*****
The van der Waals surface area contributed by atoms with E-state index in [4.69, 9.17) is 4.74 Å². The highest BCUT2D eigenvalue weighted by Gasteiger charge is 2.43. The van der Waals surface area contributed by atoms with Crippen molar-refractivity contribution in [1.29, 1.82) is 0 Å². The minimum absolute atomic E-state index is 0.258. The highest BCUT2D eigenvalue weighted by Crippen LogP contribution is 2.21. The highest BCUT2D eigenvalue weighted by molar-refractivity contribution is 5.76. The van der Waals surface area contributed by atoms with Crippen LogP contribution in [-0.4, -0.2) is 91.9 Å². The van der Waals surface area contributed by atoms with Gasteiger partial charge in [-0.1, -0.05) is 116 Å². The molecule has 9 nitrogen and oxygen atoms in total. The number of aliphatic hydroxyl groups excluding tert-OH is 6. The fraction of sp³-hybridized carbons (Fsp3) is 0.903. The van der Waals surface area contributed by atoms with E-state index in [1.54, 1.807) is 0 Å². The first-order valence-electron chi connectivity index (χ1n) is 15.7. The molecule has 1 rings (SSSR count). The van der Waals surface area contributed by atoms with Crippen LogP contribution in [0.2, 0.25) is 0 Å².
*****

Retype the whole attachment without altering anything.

The van der Waals surface area contributed by atoms with E-state index in [4.69, 9.17) is 4.74 Å². The highest BCUT2D eigenvalue weighted by Gasteiger charge is 2.43. The van der Waals surface area contributed by atoms with Crippen molar-refractivity contribution in [1.29, 1.82) is 0 Å². The minimum absolute atomic E-state index is 0.258. The highest BCUT2D eigenvalue weighted by Crippen LogP contribution is 2.21. The highest BCUT2D eigenvalue weighted by molar-refractivity contribution is 5.76. The van der Waals surface area contributed by atoms with Crippen LogP contribution in [-0.4, -0.2) is 91.9 Å². The van der Waals surface area contributed by atoms with Gasteiger partial charge in [-0.1, -0.05) is 116 Å². The molecule has 9 nitrogen and oxygen atoms in total. The number of aliphatic hydroxyl groups excluding tert-OH is 6. The fraction of sp³-hybridized carbons (Fsp3) is 0.903. The van der Waals surface area contributed by atoms with E-state index in [1.54, 1.807) is 0 Å². The first-order valence-electron chi connectivity index (χ1n) is 15.7. The molecule has 1 rings (SSSR count). The van der Waals surface area contributed by atoms with Crippen LogP contribution in [0.2, 0.25) is 0 Å².